Patients with histologically confirmed prostate cancer and unknown mutational status were enrolled at the time of metastatic castration-resistant diagnosis and observed until death. Patients had to be eligible to start a firstline treatment with a survival-prolonging therapy (SPT) within 6 months of castration resistance. The Appendix (online only) provides a complete list of inclusion and exclusion criteria. All patients provided informed consent at study entry.
A baseline imaging (computed tomography [CT]/magnetic resonance imaging, and bone scan) evaluation within 6 weeks and a complete full blood count and biochemistry, including PSA and testosterone within 2 weeks of study entry, were required. A 5-mL blood sample was drawn at study entry for germline DNA extraction. All treatments were at the discretion of the treating physicians and were not dictated by the study. Responses and progression were evaluated according to the Prostate Cancer Clinical Trials Working Group 2 (PCWG2)24 or defined by protocol (Appendix).
Sequencing libraries were generated from germline DNA using a custom NimbleGen SeqCap XL Target Enrichment (Roche, Pleasanton, CA) panel and read using an Illumina NexSEquation 500 platform (Illumina, San Diego, CA). On average 2 to 3 million 100-bp reads with a mean coverage of greater than ×150 for each sample were obtained. Then, sequencing files were processed according to the best practices proposed by the Genome Analysis Toolkit (GATK) and then filtered and annotated using ANNOVAR25 and ClinVar (https://www.ncbi.nlm.nih.gov/clinvar/) records. A review panel blinded to patient information classified pathogenic variants using ClinVar annotations and the guidelines of the American College of Medical Genetics and Genomics.26 The Exome Aggregation Consortium (ExAC)27 noncancer data (n = 53,105) and CIBERER Spanish Variant Server (CSVS; http://csvs.babelomics.org/; n = 1,551) populations were filtered and reviewed using the same criteria to establish the frequency of pathogenic variants in the noncancer population for the analyzed DDR genes in the study. All variants identified as pathogenic were validated using multicapillary electrophoresis, polymerase chain reaction, Multiplex Ligation-dependent Probe Amplification (MLPA), and/or the BROCA panel (University of Washington Laboratory of Medicine, Seattle, WA; http://tests.labmed.washington.edu/BROCA).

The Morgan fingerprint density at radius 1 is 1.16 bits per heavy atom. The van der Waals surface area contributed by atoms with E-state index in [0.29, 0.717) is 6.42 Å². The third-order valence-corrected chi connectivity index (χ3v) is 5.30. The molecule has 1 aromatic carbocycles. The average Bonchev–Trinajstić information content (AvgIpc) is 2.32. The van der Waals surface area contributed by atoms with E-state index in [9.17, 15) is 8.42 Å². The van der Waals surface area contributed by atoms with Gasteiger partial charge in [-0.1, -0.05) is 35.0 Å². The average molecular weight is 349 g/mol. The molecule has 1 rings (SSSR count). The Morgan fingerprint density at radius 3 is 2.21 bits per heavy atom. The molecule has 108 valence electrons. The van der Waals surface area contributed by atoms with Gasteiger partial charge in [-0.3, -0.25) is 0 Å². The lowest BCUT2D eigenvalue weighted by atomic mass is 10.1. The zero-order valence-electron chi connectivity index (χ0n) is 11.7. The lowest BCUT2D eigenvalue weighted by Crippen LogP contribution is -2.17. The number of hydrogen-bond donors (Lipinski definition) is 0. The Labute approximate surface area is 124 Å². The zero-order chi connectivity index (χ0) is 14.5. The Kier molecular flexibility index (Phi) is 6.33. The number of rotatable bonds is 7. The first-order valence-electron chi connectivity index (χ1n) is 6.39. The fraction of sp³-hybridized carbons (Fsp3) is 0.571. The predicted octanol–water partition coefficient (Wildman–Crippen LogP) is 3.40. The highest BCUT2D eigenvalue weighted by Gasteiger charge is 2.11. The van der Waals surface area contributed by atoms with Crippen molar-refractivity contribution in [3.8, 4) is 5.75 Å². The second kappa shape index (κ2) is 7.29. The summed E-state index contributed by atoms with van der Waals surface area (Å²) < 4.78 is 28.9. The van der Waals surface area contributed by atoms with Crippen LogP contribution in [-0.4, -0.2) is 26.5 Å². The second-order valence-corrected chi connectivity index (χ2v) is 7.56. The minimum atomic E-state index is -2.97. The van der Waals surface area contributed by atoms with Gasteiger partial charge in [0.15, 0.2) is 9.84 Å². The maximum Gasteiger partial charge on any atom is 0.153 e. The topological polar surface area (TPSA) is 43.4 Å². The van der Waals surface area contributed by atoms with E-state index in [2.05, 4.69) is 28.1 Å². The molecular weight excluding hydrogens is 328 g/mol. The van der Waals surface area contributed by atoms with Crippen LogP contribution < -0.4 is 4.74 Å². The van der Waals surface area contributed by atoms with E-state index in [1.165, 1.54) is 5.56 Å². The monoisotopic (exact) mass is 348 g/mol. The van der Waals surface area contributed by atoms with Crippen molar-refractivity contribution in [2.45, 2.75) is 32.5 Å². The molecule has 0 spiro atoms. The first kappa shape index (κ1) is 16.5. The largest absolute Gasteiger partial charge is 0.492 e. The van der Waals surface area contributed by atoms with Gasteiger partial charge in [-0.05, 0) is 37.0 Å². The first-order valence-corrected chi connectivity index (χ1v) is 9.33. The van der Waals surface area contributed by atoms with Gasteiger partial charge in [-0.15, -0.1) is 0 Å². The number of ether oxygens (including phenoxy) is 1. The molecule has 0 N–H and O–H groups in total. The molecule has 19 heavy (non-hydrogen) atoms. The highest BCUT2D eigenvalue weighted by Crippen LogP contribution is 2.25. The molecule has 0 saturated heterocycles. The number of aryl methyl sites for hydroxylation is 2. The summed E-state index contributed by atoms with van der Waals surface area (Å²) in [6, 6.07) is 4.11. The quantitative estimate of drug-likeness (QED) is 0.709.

The study statistical design was based on PROREPAIR-B primary endpoint, which was based on our previous report of the association of BRCA1 and BRCA2 mutations with higher metastatic spread and shorter CSS.10 Sample size was calculated using the method proposed by Rubinstein et al28 and assumed a prevalence of germline mutations in ATM, BRCA1, BRCA2, and PALB2 of 5% or greater in patients with mCRPC; a median CSS of 30 months in the noncarriers group, and a hazard ratio (HR) for CSS from mCRPC of 3.0 or greater in ATM/BRCA1/BRCA2/PALB2 carriers versus noncarriers. To demonstrate our hypothesis, with an α of .05 and a β of .20, the study required enrollment of at least 408 patients to observe 171 or more prostate cancer–related deaths over an enrollment period of 30 months and a minimum follow-up of 8 months.